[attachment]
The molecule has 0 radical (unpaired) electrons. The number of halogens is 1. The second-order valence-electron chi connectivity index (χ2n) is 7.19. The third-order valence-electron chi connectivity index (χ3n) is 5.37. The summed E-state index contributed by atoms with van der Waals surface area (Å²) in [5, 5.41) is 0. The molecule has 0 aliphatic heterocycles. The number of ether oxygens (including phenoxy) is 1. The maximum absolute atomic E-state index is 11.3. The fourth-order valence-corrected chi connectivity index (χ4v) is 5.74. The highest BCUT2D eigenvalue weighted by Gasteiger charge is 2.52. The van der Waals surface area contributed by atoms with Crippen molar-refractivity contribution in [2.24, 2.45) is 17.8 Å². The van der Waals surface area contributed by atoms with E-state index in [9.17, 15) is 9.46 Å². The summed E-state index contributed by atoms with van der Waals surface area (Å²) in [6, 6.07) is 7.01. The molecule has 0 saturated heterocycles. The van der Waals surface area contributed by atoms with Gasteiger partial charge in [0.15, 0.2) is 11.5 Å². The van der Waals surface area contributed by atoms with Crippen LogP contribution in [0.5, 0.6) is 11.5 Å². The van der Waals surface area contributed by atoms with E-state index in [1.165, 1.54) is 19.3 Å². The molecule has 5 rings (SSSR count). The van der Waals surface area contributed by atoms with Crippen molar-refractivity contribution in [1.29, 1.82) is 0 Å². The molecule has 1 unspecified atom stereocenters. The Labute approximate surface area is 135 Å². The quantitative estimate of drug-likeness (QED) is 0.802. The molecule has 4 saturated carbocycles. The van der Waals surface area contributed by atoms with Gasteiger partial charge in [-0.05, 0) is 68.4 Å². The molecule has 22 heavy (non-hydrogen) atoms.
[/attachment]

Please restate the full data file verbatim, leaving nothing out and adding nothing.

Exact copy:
The molecule has 0 radical (unpaired) electrons. The number of halogens is 1. The second-order valence-electron chi connectivity index (χ2n) is 7.19. The third-order valence-electron chi connectivity index (χ3n) is 5.37. The summed E-state index contributed by atoms with van der Waals surface area (Å²) in [5, 5.41) is 0. The molecule has 0 aliphatic heterocycles. The number of ether oxygens (including phenoxy) is 1. The maximum absolute atomic E-state index is 11.3. The fourth-order valence-corrected chi connectivity index (χ4v) is 5.74. The highest BCUT2D eigenvalue weighted by Gasteiger charge is 2.52. The van der Waals surface area contributed by atoms with Crippen molar-refractivity contribution in [2.24, 2.45) is 17.8 Å². The van der Waals surface area contributed by atoms with E-state index in [9.17, 15) is 9.46 Å². The summed E-state index contributed by atoms with van der Waals surface area (Å²) in [6, 6.07) is 7.01. The molecule has 0 saturated heterocycles. The van der Waals surface area contributed by atoms with Gasteiger partial charge in [0.15, 0.2) is 11.5 Å². The van der Waals surface area contributed by atoms with Crippen LogP contribution in [0.5, 0.6) is 11.5 Å². The van der Waals surface area contributed by atoms with E-state index in [1.165, 1.54) is 19.3 Å². The molecule has 5 rings (SSSR count). The van der Waals surface area contributed by atoms with Crippen molar-refractivity contribution in [1.29, 1.82) is 0 Å². The molecule has 1 unspecified atom stereocenters. The Labute approximate surface area is 135 Å². The quantitative estimate of drug-likeness (QED) is 0.802. The molecule has 4 saturated carbocycles. The van der Waals surface area contributed by atoms with Gasteiger partial charge in [-0.05, 0) is 68.4 Å². The molecule has 22 heavy (non-hydrogen) atoms.